Federal funds will help thousands get solar power for free

  • By Jerry Cornfield Washington State Standard
  • Monday, May 6, 2024 5:34pm
  • NewsRegional News

Washington state will receive $156 million in federal funds for new programs to install rooftop solar on thousands of homes and apartment buildings, and to expand access to solar energy in tribal communities.

The money is a slice of $7 billion in grants nationwide the U.S. Environmental Protection Agency announced through its Solar For All program, which aims to make solar energy more available and affordable for low- and moderate-income Americans.

The funding is flowing under the 2022 federal Inflation Reduction Act. It will provide subsidies and low-cost financing to help property owners overcome financial barriers to going solar.

Gov. Jay Inslee called Solar For All “a game changer” and pledged $100 million of state Climate Commitment Act funds to amplify solar deployment. Those dollars are proceeds from the sale of pollution allowances through the state’s cap-and-invest program.

Inslee celebrated the federal grant award at a news conference in Seattle with EPA Regional Administrator Casey Sixkiller.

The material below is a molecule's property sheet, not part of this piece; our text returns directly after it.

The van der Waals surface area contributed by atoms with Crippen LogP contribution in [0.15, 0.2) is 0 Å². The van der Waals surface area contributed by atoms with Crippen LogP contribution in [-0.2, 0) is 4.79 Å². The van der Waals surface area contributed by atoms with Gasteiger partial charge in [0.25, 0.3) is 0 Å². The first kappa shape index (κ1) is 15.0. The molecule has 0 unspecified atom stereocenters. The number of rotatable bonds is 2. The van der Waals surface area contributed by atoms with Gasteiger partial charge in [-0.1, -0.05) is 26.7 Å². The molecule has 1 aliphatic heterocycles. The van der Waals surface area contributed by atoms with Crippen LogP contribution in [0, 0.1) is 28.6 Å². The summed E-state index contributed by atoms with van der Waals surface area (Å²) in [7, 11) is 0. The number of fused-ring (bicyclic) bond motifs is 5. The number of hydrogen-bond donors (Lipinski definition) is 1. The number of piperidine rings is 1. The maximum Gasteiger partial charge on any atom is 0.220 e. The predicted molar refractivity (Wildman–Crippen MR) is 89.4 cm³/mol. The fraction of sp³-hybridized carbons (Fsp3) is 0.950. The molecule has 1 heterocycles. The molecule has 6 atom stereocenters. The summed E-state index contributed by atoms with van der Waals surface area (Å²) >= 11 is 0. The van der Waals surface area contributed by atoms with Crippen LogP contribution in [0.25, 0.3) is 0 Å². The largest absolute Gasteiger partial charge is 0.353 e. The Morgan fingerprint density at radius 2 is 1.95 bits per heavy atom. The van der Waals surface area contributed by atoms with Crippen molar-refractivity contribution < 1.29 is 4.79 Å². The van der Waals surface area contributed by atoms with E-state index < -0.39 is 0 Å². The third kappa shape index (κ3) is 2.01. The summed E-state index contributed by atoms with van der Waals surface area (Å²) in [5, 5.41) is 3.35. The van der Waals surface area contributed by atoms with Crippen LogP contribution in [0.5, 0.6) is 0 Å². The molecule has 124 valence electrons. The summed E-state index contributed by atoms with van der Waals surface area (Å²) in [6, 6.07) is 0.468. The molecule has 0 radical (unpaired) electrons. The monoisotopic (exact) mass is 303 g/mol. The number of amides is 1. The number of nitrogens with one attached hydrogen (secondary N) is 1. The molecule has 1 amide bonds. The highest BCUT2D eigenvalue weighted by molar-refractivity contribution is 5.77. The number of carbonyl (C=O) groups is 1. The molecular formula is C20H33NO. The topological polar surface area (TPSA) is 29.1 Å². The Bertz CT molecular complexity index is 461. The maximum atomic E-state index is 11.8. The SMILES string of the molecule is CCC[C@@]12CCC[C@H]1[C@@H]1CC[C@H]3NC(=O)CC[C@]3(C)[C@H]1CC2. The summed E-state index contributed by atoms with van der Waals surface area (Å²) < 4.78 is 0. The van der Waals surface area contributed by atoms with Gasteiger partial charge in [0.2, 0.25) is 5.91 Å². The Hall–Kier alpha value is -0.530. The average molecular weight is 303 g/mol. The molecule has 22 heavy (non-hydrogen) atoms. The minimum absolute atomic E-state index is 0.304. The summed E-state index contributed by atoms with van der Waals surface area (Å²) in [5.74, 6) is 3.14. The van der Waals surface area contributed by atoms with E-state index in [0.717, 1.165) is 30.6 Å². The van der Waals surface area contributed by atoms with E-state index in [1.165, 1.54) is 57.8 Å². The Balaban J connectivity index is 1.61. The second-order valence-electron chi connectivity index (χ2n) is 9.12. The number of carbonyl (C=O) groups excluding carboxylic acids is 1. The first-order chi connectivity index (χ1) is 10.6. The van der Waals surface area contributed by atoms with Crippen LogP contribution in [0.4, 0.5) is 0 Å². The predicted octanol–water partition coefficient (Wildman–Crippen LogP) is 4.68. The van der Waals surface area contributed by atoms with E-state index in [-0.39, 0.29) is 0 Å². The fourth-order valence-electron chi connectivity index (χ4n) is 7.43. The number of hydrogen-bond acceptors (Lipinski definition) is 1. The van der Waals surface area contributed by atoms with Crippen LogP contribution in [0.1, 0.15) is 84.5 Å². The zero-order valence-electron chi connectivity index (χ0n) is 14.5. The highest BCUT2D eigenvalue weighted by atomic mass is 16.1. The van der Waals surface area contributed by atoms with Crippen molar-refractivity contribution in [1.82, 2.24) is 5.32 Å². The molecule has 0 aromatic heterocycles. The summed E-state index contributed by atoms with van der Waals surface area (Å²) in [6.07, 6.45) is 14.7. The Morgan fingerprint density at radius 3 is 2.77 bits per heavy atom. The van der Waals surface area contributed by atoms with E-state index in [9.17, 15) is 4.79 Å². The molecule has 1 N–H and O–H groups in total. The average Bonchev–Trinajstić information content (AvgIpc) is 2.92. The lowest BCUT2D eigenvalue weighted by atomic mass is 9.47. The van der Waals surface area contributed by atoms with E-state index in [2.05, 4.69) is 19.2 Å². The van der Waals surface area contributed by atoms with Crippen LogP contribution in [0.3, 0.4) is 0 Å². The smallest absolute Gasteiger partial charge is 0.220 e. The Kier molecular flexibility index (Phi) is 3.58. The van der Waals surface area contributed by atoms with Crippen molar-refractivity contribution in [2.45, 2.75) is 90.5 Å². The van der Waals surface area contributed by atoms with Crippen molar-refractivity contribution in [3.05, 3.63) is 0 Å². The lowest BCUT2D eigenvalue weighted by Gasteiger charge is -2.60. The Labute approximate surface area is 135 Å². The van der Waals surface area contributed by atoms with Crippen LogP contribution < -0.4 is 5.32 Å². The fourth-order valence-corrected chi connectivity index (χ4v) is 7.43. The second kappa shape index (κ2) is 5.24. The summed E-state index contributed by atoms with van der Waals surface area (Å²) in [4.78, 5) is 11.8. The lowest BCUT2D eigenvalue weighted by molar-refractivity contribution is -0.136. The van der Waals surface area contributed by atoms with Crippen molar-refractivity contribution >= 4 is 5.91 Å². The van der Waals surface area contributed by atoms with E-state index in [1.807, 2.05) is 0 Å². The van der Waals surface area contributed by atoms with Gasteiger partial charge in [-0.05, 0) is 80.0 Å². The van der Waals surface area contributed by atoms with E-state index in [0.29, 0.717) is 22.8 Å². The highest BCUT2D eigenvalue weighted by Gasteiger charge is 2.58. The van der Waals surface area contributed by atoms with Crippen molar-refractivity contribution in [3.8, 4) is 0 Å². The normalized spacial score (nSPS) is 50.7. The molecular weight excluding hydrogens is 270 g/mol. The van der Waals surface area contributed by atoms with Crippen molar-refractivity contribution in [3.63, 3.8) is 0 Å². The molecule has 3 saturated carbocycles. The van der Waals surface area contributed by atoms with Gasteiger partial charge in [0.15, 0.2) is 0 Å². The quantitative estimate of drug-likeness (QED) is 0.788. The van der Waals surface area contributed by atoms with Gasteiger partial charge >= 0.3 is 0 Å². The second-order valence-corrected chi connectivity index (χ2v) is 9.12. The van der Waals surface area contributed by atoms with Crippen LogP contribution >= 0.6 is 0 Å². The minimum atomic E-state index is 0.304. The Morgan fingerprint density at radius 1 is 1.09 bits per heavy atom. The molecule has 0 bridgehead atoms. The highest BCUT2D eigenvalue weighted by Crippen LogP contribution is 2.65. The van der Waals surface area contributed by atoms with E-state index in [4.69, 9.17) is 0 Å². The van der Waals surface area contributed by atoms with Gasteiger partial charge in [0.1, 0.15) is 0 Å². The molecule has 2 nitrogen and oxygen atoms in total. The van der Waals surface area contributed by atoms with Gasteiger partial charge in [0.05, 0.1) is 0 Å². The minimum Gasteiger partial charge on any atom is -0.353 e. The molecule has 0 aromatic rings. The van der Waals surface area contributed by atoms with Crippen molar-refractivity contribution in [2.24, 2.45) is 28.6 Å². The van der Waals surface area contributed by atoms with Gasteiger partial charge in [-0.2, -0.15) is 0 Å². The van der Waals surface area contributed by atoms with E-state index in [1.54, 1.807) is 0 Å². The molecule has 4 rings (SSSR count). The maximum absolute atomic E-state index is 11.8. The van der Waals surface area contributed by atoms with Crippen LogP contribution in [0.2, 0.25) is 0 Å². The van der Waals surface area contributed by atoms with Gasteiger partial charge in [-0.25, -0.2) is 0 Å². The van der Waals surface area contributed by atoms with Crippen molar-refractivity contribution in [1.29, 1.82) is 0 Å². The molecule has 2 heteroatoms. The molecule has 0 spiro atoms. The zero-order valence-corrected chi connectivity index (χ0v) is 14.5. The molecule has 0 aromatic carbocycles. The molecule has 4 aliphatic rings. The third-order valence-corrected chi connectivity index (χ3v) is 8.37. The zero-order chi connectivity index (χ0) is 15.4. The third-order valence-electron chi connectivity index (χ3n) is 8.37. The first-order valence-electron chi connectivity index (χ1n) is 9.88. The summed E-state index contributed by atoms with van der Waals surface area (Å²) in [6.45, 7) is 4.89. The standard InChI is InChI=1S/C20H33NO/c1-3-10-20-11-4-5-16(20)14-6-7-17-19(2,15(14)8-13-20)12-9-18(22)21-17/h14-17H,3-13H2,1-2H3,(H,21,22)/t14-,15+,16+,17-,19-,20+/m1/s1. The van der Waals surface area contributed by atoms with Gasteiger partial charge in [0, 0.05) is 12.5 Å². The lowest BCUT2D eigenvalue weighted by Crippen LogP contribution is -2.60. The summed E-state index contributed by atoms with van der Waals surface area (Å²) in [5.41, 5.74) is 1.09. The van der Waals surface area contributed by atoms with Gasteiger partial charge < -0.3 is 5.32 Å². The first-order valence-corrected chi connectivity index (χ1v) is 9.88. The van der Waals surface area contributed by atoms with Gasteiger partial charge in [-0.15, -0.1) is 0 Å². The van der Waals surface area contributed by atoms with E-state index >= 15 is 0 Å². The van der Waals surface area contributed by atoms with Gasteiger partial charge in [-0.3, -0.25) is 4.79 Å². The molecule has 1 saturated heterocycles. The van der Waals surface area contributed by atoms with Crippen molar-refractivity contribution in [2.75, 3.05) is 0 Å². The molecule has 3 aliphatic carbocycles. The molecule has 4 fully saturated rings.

This is the perfect place, Inslee said, because Washington has “done so much to lead the nation and now the world in this effort to save our country and our homes from the ravages of climate change.”

In Washington, the state Department of Commerce will use the funds to start four new programs.

One will provide free rooftop solar installation for homeowners below certain income thresholds. Another will enable income-qualified renters, residents and tribal members to participate in community solar programs at no charge.

Under a third, owners of multifamily buildings will be able to get a no-interest, forgivable loan for energy efficiency, roof repairs and electrical upgrades if they commit to installing solar panels for the benefit of tenants. Additional no-interest loans will be available to them to put in solar and energy storage facilities on site.

For the fourth program, Commerce will team with federally recognized tribes on efforts to expand solar projects for residents.

Developing and launching the four programs is expected to take about a year. It is not known exactly how many people will be served solely with the federal funds.

Commerce, in its original grant application, requested $250 million from the feds to serve 10,000 households, with about a third getting solar panels on the roofs of their homes.

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Jerry Cornfield writes for the Washington State Standard (https://washingtonstatestandard.com), an independent, nonprofit news organization that produces original reporting on policy and politics.

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